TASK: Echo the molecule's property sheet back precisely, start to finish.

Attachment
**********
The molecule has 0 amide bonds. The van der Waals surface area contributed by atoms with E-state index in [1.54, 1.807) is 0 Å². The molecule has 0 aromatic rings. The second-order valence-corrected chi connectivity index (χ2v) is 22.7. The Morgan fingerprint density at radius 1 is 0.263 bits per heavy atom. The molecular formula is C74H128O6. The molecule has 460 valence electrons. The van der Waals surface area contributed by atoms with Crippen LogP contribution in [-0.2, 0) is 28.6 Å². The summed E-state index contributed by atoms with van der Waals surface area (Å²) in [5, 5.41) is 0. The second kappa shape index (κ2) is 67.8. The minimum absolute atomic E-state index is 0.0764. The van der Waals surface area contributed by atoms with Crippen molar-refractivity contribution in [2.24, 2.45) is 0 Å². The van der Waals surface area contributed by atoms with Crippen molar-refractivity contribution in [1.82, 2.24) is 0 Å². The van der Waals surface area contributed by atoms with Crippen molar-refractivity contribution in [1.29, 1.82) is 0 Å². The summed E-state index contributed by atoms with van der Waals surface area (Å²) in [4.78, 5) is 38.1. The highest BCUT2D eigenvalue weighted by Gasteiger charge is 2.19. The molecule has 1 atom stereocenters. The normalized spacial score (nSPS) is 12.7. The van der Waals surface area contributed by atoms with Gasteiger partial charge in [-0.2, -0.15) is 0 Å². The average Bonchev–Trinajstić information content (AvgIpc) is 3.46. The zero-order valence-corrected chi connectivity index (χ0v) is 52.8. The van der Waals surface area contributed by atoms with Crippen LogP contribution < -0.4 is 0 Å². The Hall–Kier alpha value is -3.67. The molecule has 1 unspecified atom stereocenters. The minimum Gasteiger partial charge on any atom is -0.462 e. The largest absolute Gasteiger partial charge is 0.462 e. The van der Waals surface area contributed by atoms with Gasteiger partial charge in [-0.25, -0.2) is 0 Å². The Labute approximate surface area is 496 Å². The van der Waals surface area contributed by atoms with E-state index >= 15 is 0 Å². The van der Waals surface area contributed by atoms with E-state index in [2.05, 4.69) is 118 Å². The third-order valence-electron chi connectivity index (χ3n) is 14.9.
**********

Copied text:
The molecule has 0 amide bonds. The van der Waals surface area contributed by atoms with E-state index in [1.54, 1.807) is 0 Å². The molecule has 0 aromatic rings. The second-order valence-corrected chi connectivity index (χ2v) is 22.7. The Morgan fingerprint density at radius 1 is 0.263 bits per heavy atom. The molecular formula is C74H128O6. The molecule has 460 valence electrons. The van der Waals surface area contributed by atoms with Crippen LogP contribution in [-0.2, 0) is 28.6 Å². The summed E-state index contributed by atoms with van der Waals surface area (Å²) in [5, 5.41) is 0. The second kappa shape index (κ2) is 67.8. The minimum absolute atomic E-state index is 0.0764. The van der Waals surface area contributed by atoms with Crippen molar-refractivity contribution in [2.24, 2.45) is 0 Å². The van der Waals surface area contributed by atoms with Crippen molar-refractivity contribution in [1.82, 2.24) is 0 Å². The van der Waals surface area contributed by atoms with Crippen molar-refractivity contribution in [1.29, 1.82) is 0 Å². The summed E-state index contributed by atoms with van der Waals surface area (Å²) in [4.78, 5) is 38.1. The highest BCUT2D eigenvalue weighted by Gasteiger charge is 2.19. The molecule has 1 atom stereocenters. The normalized spacial score (nSPS) is 12.7. The van der Waals surface area contributed by atoms with Gasteiger partial charge in [-0.2, -0.15) is 0 Å². The average Bonchev–Trinajstić information content (AvgIpc) is 3.46. The zero-order valence-corrected chi connectivity index (χ0v) is 52.8. The van der Waals surface area contributed by atoms with Crippen LogP contribution < -0.4 is 0 Å². The Hall–Kier alpha value is -3.67. The molecule has 1 unspecified atom stereocenters. The minimum Gasteiger partial charge on any atom is -0.462 e. The largest absolute Gasteiger partial charge is 0.462 e. The van der Waals surface area contributed by atoms with Gasteiger partial charge in [-0.25, -0.2) is 0 Å². The Labute approximate surface area is 496 Å². The van der Waals surface area contributed by atoms with E-state index >= 15 is 0 Å². The van der Waals surface area contributed by atoms with E-state index in [2.05, 4.69) is 118 Å². The third-order valence-electron chi connectivity index (χ3n) is 14.9.